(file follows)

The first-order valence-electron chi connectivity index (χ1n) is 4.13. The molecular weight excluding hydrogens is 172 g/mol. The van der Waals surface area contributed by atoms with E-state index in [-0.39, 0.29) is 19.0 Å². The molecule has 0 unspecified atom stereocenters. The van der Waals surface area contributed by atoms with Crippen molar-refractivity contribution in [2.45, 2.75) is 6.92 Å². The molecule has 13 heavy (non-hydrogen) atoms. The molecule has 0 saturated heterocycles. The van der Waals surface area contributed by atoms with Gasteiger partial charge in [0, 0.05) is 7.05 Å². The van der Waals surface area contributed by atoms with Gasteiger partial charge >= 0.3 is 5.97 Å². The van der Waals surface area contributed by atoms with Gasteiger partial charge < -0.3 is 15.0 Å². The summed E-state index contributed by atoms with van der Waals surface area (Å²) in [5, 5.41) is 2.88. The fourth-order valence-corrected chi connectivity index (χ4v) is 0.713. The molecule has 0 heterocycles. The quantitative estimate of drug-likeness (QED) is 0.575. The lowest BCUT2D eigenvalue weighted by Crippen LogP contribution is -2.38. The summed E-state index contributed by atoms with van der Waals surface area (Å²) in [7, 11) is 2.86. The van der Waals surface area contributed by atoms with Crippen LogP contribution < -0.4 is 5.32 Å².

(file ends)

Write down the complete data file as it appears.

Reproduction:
The first-order valence-electron chi connectivity index (χ1n) is 4.13. The molecular weight excluding hydrogens is 172 g/mol. The van der Waals surface area contributed by atoms with E-state index in [-0.39, 0.29) is 19.0 Å². The molecule has 0 unspecified atom stereocenters. The van der Waals surface area contributed by atoms with Crippen molar-refractivity contribution in [2.45, 2.75) is 6.92 Å². The molecule has 13 heavy (non-hydrogen) atoms. The molecule has 0 saturated heterocycles. The van der Waals surface area contributed by atoms with Gasteiger partial charge in [0, 0.05) is 7.05 Å². The van der Waals surface area contributed by atoms with Gasteiger partial charge >= 0.3 is 5.97 Å². The van der Waals surface area contributed by atoms with Gasteiger partial charge < -0.3 is 15.0 Å². The summed E-state index contributed by atoms with van der Waals surface area (Å²) in [5, 5.41) is 2.88. The fourth-order valence-corrected chi connectivity index (χ4v) is 0.713. The molecule has 0 heterocycles. The quantitative estimate of drug-likeness (QED) is 0.575. The lowest BCUT2D eigenvalue weighted by Crippen LogP contribution is -2.38. The summed E-state index contributed by atoms with van der Waals surface area (Å²) in [7, 11) is 2.86. The van der Waals surface area contributed by atoms with Crippen LogP contribution < -0.4 is 5.32 Å².